The EPA’s proposed designation of PFOA and PFOS as “hazardous substances” under CERCLA, if passed, is significant for a number of reasons. Companies who continue to manufacture and sell products containing PFOA or PFOS will be required to monitor and report releases of the chemical to the government, and will be regulated by the Department of Transportation under the Hazardous Materials Transportation Act.

Perhaps most significantly, designating both PFOA and PFOS as “hazardous” chemicals under CERCLA will lead to potentially limitless liability for some of the country’s biggest industries, including aviation, plastics, and oil. Under CERCLA, the Federal Government may order any party found responsible for contaminating land with a “hazardous” substance to pay for the costs of clean-up. The Federal government can—and more often than not does—cast a very wide net in assigning liability for the costs of remediating and/or removing hazardous substances from a designated site. For example, businesses or individuals may be apportioned liability under CERCLA simply for purchasing land known to be a source of prior contamination, for exercising “substantial control” over activities at the facility where the contamination occurred, or for transporting the hazardous substances. (Kaiser Aluminum & Chemical Corp. v. Catellus Development Corp.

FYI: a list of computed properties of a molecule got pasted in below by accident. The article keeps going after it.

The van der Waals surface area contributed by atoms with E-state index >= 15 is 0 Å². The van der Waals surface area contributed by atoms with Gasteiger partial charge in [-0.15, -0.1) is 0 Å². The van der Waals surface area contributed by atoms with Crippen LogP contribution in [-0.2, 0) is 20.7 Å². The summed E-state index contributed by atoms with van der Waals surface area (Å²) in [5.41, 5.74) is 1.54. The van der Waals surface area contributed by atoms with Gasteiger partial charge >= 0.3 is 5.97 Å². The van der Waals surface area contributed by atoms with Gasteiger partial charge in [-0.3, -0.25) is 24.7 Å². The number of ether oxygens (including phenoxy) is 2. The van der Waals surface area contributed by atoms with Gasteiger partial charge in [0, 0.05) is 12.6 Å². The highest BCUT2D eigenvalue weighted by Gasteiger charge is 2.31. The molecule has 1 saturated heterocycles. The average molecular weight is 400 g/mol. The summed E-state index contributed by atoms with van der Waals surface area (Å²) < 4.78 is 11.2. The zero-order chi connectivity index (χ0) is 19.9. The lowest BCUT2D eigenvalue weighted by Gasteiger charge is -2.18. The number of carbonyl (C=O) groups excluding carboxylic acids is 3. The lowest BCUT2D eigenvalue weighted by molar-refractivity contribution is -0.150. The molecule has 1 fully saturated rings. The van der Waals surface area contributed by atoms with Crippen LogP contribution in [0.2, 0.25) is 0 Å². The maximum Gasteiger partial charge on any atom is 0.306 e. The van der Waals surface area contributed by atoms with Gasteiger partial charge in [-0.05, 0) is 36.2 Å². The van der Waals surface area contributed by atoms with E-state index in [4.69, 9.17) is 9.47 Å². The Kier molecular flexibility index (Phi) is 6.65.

Continue Reading EPA Takes First Step to Designate PFAS as Hazardous Chemical Under CERCLA

The National Academy of Sciences—a private, non-profit organization—recently issued a report regarding committee findings on the human health effects from exposure to per-fluoroalkyl and poly-fluoroalkyl substances (PFAS). PFAS are a class of over 12,000 man-made chemicals, commonly used in consumer and industrial products as a surfactant.

PFAS are also known as “forever chemicals” due to their bio-persistence. Due to their chemical structure, PFAS resist degradation over time due to the strength of the bond between their carbon and fluorine atoms. Further, even when their chemical structure is broken, they will re-assemble as PFAS. Largely for this reason, there has been growing concern in the regulatory and scientific community regarding human exposure to PFAS through drinking water and use of consumer products.